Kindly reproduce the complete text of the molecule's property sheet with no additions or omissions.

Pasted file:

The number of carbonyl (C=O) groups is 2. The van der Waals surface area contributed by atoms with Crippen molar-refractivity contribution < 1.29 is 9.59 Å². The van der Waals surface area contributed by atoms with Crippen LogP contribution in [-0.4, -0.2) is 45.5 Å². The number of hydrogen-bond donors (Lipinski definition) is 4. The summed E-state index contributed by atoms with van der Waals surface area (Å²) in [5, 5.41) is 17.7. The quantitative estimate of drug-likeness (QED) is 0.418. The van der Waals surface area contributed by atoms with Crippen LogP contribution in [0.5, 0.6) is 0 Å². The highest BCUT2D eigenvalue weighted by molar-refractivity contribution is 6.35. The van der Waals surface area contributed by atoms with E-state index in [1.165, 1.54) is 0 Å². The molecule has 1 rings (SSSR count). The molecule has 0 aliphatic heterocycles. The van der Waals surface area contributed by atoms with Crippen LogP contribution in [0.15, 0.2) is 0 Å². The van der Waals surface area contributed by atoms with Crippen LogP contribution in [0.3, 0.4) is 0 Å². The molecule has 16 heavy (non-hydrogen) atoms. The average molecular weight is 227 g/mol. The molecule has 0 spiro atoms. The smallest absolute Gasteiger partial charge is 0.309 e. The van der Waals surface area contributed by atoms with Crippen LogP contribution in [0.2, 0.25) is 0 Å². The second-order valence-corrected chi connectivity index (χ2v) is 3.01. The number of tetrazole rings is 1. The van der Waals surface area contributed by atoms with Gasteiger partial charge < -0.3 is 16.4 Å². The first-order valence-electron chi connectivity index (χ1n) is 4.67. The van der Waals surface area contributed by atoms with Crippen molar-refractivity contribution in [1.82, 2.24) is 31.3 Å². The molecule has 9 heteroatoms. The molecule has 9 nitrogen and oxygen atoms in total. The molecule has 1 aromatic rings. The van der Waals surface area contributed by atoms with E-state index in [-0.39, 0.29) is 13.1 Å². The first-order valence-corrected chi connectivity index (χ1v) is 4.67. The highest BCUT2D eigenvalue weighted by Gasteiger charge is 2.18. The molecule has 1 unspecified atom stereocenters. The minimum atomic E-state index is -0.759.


The number of carbonyl (C=O) groups is 2. The van der Waals surface area contributed by atoms with Crippen molar-refractivity contribution < 1.29 is 9.59 Å². The van der Waals surface area contributed by atoms with Crippen LogP contribution in [-0.4, -0.2) is 45.5 Å². The number of hydrogen-bond donors (Lipinski definition) is 4. The summed E-state index contributed by atoms with van der Waals surface area (Å²) in [5, 5.41) is 17.7. The quantitative estimate of drug-likeness (QED) is 0.418. The van der Waals surface area contributed by atoms with Crippen LogP contribution in [0.5, 0.6) is 0 Å². The highest BCUT2D eigenvalue weighted by molar-refractivity contribution is 6.35. The van der Waals surface area contributed by atoms with E-state index in [1.165, 1.54) is 0 Å². The molecule has 1 rings (SSSR count). The molecule has 0 aliphatic heterocycles. The van der Waals surface area contributed by atoms with Crippen LogP contribution in [0.15, 0.2) is 0 Å². The van der Waals surface area contributed by atoms with Crippen LogP contribution in [0.3, 0.4) is 0 Å². The molecule has 16 heavy (non-hydrogen) atoms. The average molecular weight is 227 g/mol. The molecule has 0 spiro atoms. The smallest absolute Gasteiger partial charge is 0.309 e. The van der Waals surface area contributed by atoms with Crippen LogP contribution in [0.2, 0.25) is 0 Å². The second-order valence-corrected chi connectivity index (χ2v) is 3.01. The number of tetrazole rings is 1. The van der Waals surface area contributed by atoms with Gasteiger partial charge < -0.3 is 16.4 Å². The first-order valence-electron chi connectivity index (χ1n) is 4.67. The van der Waals surface area contributed by atoms with Crippen molar-refractivity contribution in [1.82, 2.24) is 31.3 Å². The molecule has 9 heteroatoms. The molecule has 9 nitrogen and oxygen atoms in total. The molecule has 1 aromatic rings. The van der Waals surface area contributed by atoms with E-state index in [-0.39, 0.29) is 13.1 Å². The first-order valence-corrected chi connectivity index (χ1v) is 4.67. The highest BCUT2D eigenvalue weighted by Gasteiger charge is 2.18. The molecule has 1 unspecified atom stereocenters. The minimum atomic E-state index is -0.759.